c++ – What does the data alignment warning mean?

Question:

When compiling code like this for ARM

char* c = 0;
int* p = reinterpret_cast<int*>(c);

GCC prints a warning

cast from 'char *' to 'int *' increases required alignment of target type

What are the consequences of using a reinterpret_cast like this for types with different alignment requirements? Why doesn't this warning appear on all platforms? What is this all about, do you need to fix it somehow?

https://godbolt.org/g/VGDK3w

At the link above, you will see an attempt to compile such code for x86_64 and ARM processors. Despite the same compiler flags, the result is different.

Answer:

The behavior of reinterpret_cast in this case is platform dependent. Since C ++ 11, the behavior of such a conversion is defined as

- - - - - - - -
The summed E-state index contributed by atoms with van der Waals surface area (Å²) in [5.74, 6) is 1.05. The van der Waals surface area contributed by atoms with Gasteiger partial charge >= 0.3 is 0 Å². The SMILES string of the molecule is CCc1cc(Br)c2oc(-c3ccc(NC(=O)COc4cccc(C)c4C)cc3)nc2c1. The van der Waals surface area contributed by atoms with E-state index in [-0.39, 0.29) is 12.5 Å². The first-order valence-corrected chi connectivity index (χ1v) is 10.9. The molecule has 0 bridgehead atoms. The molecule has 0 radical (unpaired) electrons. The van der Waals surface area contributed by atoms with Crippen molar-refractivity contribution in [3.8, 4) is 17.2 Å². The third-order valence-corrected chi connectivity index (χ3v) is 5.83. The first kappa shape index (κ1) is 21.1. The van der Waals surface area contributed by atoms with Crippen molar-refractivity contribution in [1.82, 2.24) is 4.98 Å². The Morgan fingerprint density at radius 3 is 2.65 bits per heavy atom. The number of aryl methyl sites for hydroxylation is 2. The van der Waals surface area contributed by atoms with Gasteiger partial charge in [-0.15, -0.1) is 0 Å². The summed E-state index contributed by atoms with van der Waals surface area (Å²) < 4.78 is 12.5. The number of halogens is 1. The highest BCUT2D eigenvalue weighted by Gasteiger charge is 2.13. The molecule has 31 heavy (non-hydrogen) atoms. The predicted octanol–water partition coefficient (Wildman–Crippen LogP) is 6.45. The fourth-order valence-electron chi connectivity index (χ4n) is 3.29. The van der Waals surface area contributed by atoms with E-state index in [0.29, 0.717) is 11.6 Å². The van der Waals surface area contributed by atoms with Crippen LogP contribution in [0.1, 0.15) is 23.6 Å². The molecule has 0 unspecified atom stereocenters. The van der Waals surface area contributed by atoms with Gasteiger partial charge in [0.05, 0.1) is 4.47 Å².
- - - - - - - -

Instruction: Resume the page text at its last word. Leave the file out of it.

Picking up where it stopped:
int* p = static_cast<int *>(static_cast<void *>(c));

and the result will depend on the behavior of the external static_cast . The behavior of static_cast from void * to an object pointer type is unspecified if the source void * address does not meet the alignment requirements of the target type.

  • On one platform, a cast from a pointer with more relaxed alignment requirements to a pointer with more stringent alignment requirements may result in the loss of the original address value, i.e. the compiler and / or hardware will forcefully align the pointer.

  • On another platform, the address value of the pointer will be preserved, but if an attempt is made to access through an unaligned pointer, the program will crash.

  • On the third platform, the address value of the pointer will be preserved, but when accessed through an unaligned pointer, such access will be successful, but less efficient.

  • On the fourth platform, there will be no negative consequences at all.

The data alignment warning can either indicate that similar problems may exist on your platform, or simply be a pedantic "portability warning", i.e. say, your code may behave differently on other platforms.

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